College football’s future could be decided come mid-June according to Utah athletic director Mark Harlan.
As relayed by the Salt Lake Tribune, Harlan recently told a local radio show that any potential changes to the sport’s calendar would likely occur around the middle of the summer with regards to either pushing things back or even truncating the 2020 campaign.
“The way I see it is, I think there needs to be some understanding of where we’re at, let’s say mid-June if we’re still kind of in an environment like we are now,” Harlan said. “In mid-June, I think we’re going to have to really take a look at and make any alterations to the football season.”
Harlan’s comments carry a little more weight than your average AD as he’s on the NCAA Division I Football Oversight Committee. The mid-June cutoff has been brought up by others and tracks with many coaches and administrators saying there needs to be a “ramp up” period for players prior to fall camp starting. Estimates have ranged from four weeks to eight weeks prior to preseason sessions, with Harlan saying seven weeks is the “happy spot” most have arrived at.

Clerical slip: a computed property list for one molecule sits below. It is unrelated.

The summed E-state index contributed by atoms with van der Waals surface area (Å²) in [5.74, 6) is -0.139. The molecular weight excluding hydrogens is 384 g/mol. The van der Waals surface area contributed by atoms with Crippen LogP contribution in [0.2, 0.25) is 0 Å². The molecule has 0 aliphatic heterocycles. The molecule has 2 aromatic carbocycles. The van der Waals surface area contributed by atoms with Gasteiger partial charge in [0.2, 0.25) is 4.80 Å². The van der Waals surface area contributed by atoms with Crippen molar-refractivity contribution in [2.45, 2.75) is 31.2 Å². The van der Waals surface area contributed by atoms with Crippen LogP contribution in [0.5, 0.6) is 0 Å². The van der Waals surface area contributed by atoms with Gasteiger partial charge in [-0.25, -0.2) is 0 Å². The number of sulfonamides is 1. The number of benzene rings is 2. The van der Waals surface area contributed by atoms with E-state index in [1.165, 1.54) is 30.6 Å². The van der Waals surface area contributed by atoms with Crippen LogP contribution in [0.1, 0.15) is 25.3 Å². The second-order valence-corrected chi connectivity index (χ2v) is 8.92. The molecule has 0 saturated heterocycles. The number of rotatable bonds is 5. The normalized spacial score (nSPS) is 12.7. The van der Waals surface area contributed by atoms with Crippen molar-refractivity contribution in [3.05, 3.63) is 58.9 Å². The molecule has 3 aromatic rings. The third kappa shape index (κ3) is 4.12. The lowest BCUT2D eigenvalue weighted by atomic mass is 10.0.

That would put players back and working out by some point in July at the latest if the season is to proceed as scheduled. College commissioners and presidents have already said that having regular students on campus is going to be a prerequisite so there are even some mile markers that schools will have to hit before even considering the return of football players.
Obviously the coronavirus has affected just about every aspect of the country right now and college football is no different. Getting back to normal still seems like it will be a long ways off. As Harlan and others have remarked however, we could be approaching a few key dates for knowing just when, exactly, we might get back to seeing fade routes and goal line stands on the gridiron this fall.